John Miller & Kate Kelland
With COVID-19 vaccine trial results looking positive, governments and pharmaceutical firms face their next daunting challenge: convincing the world to get inoculated. Public resistance to vaccines has been much discussed this year, but the issue became very real on Monday when Pfizer and BioNTech announced their candidate was more than 90 per cent effective in large trials — hoisting an actual shot onto the horizon.
Numerous opinion polls carried out before and during the pandemic showed confidence is volatile, and that political polarization and online misinformation threatens uptake. Many people have concerns about the accelerated speed of COVID-19 vaccine development.
The World Health Organization estimates about 70 per cent of people must be inoculated to break transmission of the virus. Since it is unlikely a vaccine, once approved, will be immediately available for the masses, experts said getting medical workers on board will be critical.
“We should have really targeted discussions and engagement with healthcare providers’’, Heidi Larson, Director of the global Vaccine Confidence Project, said. “Not only are they going to be the first ones expected to get a vaccine — if not required to — they’re also going to be the ones on the frontlines facing the onslaught of questions from the public.”
While about 200 COVID-19 vaccine candidates are in development globally, with dozens in human clinical trials, no shot has actually crossed the finish line and been approved, though the one from Pfizer-BioNTech appears to be on track.
The high rate of efficacy in the Pfizer-BioNTech interim results could help boost confidence, Cornell University government Professors Douglas Kriner and Sarah Kreps said. Their recently published research showed that if an initial COVID-19 vaccine was about as effective as a flu shot, uptake by the American public may fall far short of the 70 per cent level needed to achieve “herd immunity”.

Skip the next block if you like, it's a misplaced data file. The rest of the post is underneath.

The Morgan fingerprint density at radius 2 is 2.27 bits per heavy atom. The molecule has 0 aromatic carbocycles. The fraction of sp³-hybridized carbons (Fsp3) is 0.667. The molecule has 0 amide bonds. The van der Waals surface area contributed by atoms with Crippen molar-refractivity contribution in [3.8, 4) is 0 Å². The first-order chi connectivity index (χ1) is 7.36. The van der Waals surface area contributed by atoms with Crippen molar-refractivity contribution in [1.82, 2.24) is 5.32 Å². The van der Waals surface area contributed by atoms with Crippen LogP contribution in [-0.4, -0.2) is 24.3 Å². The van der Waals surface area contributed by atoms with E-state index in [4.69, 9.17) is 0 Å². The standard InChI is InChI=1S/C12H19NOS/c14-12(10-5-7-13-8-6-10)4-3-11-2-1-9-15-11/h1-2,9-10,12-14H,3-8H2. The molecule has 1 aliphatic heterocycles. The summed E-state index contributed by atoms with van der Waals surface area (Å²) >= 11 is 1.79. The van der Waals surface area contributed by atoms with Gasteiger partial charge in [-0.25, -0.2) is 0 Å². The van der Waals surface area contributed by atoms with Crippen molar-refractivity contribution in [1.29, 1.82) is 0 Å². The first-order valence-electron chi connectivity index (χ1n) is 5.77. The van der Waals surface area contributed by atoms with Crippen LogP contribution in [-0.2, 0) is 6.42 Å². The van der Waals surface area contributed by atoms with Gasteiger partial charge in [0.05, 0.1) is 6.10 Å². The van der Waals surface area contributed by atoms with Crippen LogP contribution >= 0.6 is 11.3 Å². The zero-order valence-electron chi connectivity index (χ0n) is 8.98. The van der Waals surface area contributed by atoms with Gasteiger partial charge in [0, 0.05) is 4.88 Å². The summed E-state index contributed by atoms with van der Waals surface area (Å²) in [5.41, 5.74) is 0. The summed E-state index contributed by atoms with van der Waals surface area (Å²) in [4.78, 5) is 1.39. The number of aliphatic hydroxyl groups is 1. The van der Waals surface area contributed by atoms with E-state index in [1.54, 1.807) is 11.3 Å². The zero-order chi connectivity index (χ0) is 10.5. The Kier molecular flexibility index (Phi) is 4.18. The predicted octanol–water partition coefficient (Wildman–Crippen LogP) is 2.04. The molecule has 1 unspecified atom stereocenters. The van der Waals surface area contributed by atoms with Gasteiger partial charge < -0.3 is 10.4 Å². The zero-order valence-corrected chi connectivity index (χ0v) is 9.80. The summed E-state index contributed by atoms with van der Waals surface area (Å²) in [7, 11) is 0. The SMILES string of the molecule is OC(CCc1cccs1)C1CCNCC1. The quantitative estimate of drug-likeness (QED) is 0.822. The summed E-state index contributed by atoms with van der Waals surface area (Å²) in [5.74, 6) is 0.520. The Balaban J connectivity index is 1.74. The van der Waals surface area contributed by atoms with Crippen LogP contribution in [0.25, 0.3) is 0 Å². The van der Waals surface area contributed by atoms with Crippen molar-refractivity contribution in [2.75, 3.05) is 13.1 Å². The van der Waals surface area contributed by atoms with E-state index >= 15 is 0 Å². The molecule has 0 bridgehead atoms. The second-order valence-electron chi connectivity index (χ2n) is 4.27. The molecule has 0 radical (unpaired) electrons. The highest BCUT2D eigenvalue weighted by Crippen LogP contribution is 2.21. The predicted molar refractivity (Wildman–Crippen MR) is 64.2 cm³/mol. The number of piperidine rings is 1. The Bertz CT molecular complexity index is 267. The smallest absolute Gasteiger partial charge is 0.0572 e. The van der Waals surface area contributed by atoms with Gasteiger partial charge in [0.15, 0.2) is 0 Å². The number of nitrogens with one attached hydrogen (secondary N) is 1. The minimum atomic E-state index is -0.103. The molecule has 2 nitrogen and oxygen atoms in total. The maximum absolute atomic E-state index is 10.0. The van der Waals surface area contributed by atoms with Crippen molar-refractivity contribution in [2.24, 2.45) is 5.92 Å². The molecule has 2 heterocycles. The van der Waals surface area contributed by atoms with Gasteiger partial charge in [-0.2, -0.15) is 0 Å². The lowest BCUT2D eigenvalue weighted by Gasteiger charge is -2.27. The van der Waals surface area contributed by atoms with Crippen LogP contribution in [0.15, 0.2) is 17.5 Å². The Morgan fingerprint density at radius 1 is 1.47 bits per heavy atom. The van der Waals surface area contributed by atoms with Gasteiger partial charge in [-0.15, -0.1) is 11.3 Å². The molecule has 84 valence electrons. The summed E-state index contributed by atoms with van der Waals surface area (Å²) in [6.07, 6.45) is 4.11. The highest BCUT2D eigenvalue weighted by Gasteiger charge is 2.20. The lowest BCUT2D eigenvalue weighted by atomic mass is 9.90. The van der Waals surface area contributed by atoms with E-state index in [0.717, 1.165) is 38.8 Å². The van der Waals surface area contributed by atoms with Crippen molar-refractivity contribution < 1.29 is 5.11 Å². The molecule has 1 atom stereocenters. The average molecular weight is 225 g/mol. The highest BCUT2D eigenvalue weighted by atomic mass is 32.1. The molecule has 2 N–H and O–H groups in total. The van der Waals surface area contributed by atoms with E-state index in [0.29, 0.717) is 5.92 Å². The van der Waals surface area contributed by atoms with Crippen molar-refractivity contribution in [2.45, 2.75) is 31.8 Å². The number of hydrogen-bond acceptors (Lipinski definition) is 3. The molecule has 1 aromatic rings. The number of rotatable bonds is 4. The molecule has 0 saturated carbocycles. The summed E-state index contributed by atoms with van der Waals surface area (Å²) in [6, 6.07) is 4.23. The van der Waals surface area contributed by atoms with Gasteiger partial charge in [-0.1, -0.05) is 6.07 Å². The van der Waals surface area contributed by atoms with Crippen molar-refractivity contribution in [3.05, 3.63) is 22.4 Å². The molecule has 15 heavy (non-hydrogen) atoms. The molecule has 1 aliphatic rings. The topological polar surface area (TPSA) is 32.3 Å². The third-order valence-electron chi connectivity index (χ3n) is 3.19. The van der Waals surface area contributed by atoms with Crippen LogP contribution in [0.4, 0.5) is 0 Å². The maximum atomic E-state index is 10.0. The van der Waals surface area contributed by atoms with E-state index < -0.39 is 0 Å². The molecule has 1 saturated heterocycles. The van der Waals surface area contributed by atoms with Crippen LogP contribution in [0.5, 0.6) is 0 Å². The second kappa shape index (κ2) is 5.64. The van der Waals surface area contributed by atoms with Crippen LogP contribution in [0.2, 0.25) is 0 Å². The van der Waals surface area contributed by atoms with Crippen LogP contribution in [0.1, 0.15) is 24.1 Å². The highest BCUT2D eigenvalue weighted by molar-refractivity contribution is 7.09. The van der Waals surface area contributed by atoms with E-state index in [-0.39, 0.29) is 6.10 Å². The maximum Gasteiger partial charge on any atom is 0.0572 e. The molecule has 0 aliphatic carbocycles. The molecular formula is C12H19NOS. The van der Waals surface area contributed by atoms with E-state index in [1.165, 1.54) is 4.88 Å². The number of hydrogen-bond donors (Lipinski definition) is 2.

“However, if the vaccine was 90 per cent effective it would significantly increase Americans’ willingness to vaccinate by more than 10 per cent, critical to ensuring enough public acceptance to help the US eventually get closer to herd immunity’’, said Kreps.
Experts are also cautioning any conversation over a vaccine’s risks and rewards must be frank. A return to normal life will still take time, with no one shot likely to be a silver bullet. And many questions are likely to remain, including how long a vaccine will provide protection.
The Reagan-Udall Foundation for the FDA, a non-profit that supports the US Food and Drug Administration, has been holding focus groups to gauge the public mood and is now crafting campaign messages to help tackle concerns.
John Miller & Kate Kelland